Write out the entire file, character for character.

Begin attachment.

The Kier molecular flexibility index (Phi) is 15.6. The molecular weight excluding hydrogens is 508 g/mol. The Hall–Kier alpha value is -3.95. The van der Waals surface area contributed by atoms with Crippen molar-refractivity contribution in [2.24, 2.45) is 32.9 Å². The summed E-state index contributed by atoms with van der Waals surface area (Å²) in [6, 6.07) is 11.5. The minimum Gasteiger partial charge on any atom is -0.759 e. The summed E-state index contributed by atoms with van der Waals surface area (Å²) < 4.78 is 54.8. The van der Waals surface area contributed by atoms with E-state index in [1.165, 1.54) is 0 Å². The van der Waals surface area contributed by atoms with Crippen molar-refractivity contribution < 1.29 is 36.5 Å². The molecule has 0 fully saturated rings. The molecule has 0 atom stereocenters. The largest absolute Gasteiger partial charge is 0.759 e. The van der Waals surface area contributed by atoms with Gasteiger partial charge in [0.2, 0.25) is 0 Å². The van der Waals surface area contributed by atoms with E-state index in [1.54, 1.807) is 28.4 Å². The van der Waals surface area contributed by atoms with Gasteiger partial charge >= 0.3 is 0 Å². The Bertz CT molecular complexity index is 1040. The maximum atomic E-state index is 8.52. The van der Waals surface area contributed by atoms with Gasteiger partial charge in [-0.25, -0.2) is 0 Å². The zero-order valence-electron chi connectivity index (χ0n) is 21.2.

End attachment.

The Kier molecular flexibility index (Phi) is 15.6. The molecular weight excluding hydrogens is 508 g/mol. The Hall–Kier alpha value is -3.95. The van der Waals surface area contributed by atoms with Crippen molar-refractivity contribution in [2.24, 2.45) is 32.9 Å². The summed E-state index contributed by atoms with van der Waals surface area (Å²) in [6, 6.07) is 11.5. The minimum Gasteiger partial charge on any atom is -0.759 e. The summed E-state index contributed by atoms with van der Waals surface area (Å²) < 4.78 is 54.8. The van der Waals surface area contributed by atoms with E-state index in [1.165, 1.54) is 0 Å². The van der Waals surface area contributed by atoms with Crippen molar-refractivity contribution < 1.29 is 36.5 Å². The molecule has 0 fully saturated rings. The molecule has 0 atom stereocenters. The largest absolute Gasteiger partial charge is 0.759 e. The van der Waals surface area contributed by atoms with Gasteiger partial charge in [0.2, 0.25) is 0 Å². The van der Waals surface area contributed by atoms with E-state index in [1.54, 1.807) is 28.4 Å². The van der Waals surface area contributed by atoms with Gasteiger partial charge >= 0.3 is 0 Å². The Bertz CT molecular complexity index is 1040. The maximum atomic E-state index is 8.52. The van der Waals surface area contributed by atoms with Gasteiger partial charge in [-0.25, -0.2) is 0 Å². The zero-order valence-electron chi connectivity index (χ0n) is 21.2.